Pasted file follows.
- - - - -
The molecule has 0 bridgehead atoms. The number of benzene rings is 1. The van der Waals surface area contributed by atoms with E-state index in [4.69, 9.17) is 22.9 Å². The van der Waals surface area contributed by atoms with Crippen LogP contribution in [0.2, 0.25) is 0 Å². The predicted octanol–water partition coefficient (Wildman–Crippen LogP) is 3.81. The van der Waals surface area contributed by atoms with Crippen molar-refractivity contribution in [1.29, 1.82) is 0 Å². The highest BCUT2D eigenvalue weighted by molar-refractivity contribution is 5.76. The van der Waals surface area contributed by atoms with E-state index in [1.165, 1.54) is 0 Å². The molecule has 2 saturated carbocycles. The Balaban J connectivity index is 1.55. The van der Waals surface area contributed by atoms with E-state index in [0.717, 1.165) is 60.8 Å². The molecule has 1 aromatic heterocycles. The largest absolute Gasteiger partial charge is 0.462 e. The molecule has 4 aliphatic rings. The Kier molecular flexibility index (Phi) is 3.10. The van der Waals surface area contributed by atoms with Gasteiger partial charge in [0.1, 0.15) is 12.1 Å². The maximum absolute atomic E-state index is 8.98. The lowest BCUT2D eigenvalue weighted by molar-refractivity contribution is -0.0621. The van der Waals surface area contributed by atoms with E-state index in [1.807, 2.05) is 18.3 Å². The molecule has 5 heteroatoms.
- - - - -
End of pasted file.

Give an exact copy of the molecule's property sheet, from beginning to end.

The molecule has 0 bridgehead atoms. The number of benzene rings is 1. The van der Waals surface area contributed by atoms with E-state index in [4.69, 9.17) is 22.9 Å². The van der Waals surface area contributed by atoms with Crippen LogP contribution in [0.2, 0.25) is 0 Å². The predicted octanol–water partition coefficient (Wildman–Crippen LogP) is 3.81. The van der Waals surface area contributed by atoms with Crippen molar-refractivity contribution in [1.29, 1.82) is 0 Å². The highest BCUT2D eigenvalue weighted by molar-refractivity contribution is 5.76. The van der Waals surface area contributed by atoms with E-state index in [1.165, 1.54) is 0 Å². The molecule has 2 saturated carbocycles. The Balaban J connectivity index is 1.55. The van der Waals surface area contributed by atoms with E-state index in [0.717, 1.165) is 60.8 Å². The molecule has 1 aromatic heterocycles. The largest absolute Gasteiger partial charge is 0.462 e. The molecule has 4 aliphatic rings. The Kier molecular flexibility index (Phi) is 3.10. The van der Waals surface area contributed by atoms with Gasteiger partial charge in [0.1, 0.15) is 12.1 Å². The maximum absolute atomic E-state index is 8.98. The lowest BCUT2D eigenvalue weighted by molar-refractivity contribution is -0.0621. The van der Waals surface area contributed by atoms with E-state index in [1.807, 2.05) is 18.3 Å². The molecule has 5 heteroatoms.